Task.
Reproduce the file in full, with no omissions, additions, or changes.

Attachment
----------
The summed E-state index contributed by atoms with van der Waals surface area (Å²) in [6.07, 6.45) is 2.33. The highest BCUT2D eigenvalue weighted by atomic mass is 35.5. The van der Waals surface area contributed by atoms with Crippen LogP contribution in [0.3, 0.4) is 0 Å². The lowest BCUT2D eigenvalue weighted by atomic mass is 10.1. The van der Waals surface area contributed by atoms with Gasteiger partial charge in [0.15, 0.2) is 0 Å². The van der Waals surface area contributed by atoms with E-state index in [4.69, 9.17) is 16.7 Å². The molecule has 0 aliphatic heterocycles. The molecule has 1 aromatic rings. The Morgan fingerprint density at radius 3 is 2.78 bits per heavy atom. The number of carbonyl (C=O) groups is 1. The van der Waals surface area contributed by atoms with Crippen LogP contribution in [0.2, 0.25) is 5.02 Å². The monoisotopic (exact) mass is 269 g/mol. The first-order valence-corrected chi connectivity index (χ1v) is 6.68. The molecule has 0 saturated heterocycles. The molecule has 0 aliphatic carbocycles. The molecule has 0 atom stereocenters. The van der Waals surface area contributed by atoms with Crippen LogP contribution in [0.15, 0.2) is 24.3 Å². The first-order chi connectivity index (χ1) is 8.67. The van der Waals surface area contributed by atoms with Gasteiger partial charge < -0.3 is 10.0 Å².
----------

The summed E-state index contributed by atoms with van der Waals surface area (Å²) in [6.07, 6.45) is 2.33. The highest BCUT2D eigenvalue weighted by atomic mass is 35.5. The van der Waals surface area contributed by atoms with Crippen LogP contribution in [0.3, 0.4) is 0 Å². The lowest BCUT2D eigenvalue weighted by atomic mass is 10.1. The van der Waals surface area contributed by atoms with Gasteiger partial charge in [0.15, 0.2) is 0 Å². The van der Waals surface area contributed by atoms with E-state index in [4.69, 9.17) is 16.7 Å². The molecule has 0 aliphatic heterocycles. The molecule has 1 aromatic rings. The Morgan fingerprint density at radius 3 is 2.78 bits per heavy atom. The number of carbonyl (C=O) groups is 1. The van der Waals surface area contributed by atoms with Crippen LogP contribution in [0.2, 0.25) is 5.02 Å². The monoisotopic (exact) mass is 269 g/mol. The first-order valence-corrected chi connectivity index (χ1v) is 6.68. The molecule has 0 saturated heterocycles. The molecule has 0 aliphatic carbocycles. The molecule has 0 atom stereocenters. The van der Waals surface area contributed by atoms with Crippen LogP contribution in [0.15, 0.2) is 24.3 Å². The first-order chi connectivity index (χ1) is 8.67. The van der Waals surface area contributed by atoms with Gasteiger partial charge < -0.3 is 10.0 Å².